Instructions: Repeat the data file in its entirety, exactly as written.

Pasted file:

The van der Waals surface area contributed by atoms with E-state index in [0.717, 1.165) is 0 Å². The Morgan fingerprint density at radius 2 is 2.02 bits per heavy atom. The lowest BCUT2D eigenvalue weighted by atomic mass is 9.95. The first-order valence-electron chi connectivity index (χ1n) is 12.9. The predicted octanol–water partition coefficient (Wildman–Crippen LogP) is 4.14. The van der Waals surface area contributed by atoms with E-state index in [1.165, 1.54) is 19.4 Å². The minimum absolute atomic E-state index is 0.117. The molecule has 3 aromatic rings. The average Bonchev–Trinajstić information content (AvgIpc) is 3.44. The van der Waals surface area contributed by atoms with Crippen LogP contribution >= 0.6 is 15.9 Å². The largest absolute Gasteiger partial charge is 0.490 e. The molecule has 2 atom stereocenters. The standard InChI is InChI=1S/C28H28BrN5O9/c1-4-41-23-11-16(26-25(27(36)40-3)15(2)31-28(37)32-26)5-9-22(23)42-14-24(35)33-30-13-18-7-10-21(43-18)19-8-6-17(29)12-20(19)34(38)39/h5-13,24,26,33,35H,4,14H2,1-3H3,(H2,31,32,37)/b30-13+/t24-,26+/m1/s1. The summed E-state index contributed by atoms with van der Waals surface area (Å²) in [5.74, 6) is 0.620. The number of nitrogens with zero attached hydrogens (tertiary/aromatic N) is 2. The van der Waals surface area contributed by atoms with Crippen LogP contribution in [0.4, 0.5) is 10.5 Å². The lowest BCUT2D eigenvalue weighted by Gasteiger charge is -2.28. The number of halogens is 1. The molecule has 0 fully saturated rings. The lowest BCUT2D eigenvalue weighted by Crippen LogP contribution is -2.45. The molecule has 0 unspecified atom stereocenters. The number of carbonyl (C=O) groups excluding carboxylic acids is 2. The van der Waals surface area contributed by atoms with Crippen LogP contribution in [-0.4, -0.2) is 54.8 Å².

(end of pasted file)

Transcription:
The van der Waals surface area contributed by atoms with E-state index in [0.717, 1.165) is 0 Å². The Morgan fingerprint density at radius 2 is 2.02 bits per heavy atom. The lowest BCUT2D eigenvalue weighted by atomic mass is 9.95. The first-order valence-electron chi connectivity index (χ1n) is 12.9. The predicted octanol–water partition coefficient (Wildman–Crippen LogP) is 4.14. The van der Waals surface area contributed by atoms with E-state index in [1.165, 1.54) is 19.4 Å². The minimum absolute atomic E-state index is 0.117. The molecule has 3 aromatic rings. The average Bonchev–Trinajstić information content (AvgIpc) is 3.44. The van der Waals surface area contributed by atoms with Crippen LogP contribution >= 0.6 is 15.9 Å². The largest absolute Gasteiger partial charge is 0.490 e. The molecule has 2 atom stereocenters. The standard InChI is InChI=1S/C28H28BrN5O9/c1-4-41-23-11-16(26-25(27(36)40-3)15(2)31-28(37)32-26)5-9-22(23)42-14-24(35)33-30-13-18-7-10-21(43-18)19-8-6-17(29)12-20(19)34(38)39/h5-13,24,26,33,35H,4,14H2,1-3H3,(H2,31,32,37)/b30-13+/t24-,26+/m1/s1. The summed E-state index contributed by atoms with van der Waals surface area (Å²) in [5.74, 6) is 0.620. The number of nitrogens with zero attached hydrogens (tertiary/aromatic N) is 2. The van der Waals surface area contributed by atoms with Crippen LogP contribution in [0.4, 0.5) is 10.5 Å². The lowest BCUT2D eigenvalue weighted by Gasteiger charge is -2.28. The number of halogens is 1. The molecule has 0 fully saturated rings. The lowest BCUT2D eigenvalue weighted by Crippen LogP contribution is -2.45. The molecule has 0 unspecified atom stereocenters. The number of carbonyl (C=O) groups excluding carboxylic acids is 2. The van der Waals surface area contributed by atoms with Crippen LogP contribution in [-0.4, -0.2) is 54.8 Å².